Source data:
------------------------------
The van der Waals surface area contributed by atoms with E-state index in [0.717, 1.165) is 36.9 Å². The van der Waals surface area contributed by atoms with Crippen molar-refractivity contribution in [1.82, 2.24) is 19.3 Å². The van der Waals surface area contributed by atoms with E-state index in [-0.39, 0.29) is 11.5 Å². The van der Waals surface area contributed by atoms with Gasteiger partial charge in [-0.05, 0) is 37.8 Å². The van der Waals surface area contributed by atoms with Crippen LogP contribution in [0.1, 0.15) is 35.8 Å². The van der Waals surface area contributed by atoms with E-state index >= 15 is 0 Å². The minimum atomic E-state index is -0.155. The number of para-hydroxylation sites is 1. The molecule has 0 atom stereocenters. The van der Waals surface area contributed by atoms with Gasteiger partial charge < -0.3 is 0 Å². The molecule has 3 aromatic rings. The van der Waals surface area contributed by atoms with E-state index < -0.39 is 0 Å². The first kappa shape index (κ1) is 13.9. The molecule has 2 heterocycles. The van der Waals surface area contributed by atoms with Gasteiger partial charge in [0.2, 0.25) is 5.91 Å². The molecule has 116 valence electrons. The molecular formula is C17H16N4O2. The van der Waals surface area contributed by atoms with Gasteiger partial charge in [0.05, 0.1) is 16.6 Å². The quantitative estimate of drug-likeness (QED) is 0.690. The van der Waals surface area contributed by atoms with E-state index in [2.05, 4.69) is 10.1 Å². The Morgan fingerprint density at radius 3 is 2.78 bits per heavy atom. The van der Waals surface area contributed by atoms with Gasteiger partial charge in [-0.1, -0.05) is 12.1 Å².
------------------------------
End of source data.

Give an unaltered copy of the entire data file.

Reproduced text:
The van der Waals surface area contributed by atoms with E-state index in [0.717, 1.165) is 36.9 Å². The van der Waals surface area contributed by atoms with Crippen molar-refractivity contribution in [1.82, 2.24) is 19.3 Å². The van der Waals surface area contributed by atoms with E-state index in [-0.39, 0.29) is 11.5 Å². The van der Waals surface area contributed by atoms with Gasteiger partial charge in [-0.05, 0) is 37.8 Å². The van der Waals surface area contributed by atoms with Crippen LogP contribution in [0.1, 0.15) is 35.8 Å². The van der Waals surface area contributed by atoms with E-state index >= 15 is 0 Å². The minimum atomic E-state index is -0.155. The number of para-hydroxylation sites is 1. The molecule has 0 atom stereocenters. The van der Waals surface area contributed by atoms with Gasteiger partial charge < -0.3 is 0 Å². The molecule has 3 aromatic rings. The van der Waals surface area contributed by atoms with E-state index < -0.39 is 0 Å². The first kappa shape index (κ1) is 13.9. The molecule has 2 heterocycles. The van der Waals surface area contributed by atoms with Gasteiger partial charge in [0.2, 0.25) is 5.91 Å². The molecule has 116 valence electrons. The molecular formula is C17H16N4O2. The van der Waals surface area contributed by atoms with Gasteiger partial charge in [0.05, 0.1) is 16.6 Å². The quantitative estimate of drug-likeness (QED) is 0.690. The van der Waals surface area contributed by atoms with E-state index in [2.05, 4.69) is 10.1 Å². The Morgan fingerprint density at radius 3 is 2.78 bits per heavy atom. The van der Waals surface area contributed by atoms with Gasteiger partial charge in [-0.1, -0.05) is 12.1 Å².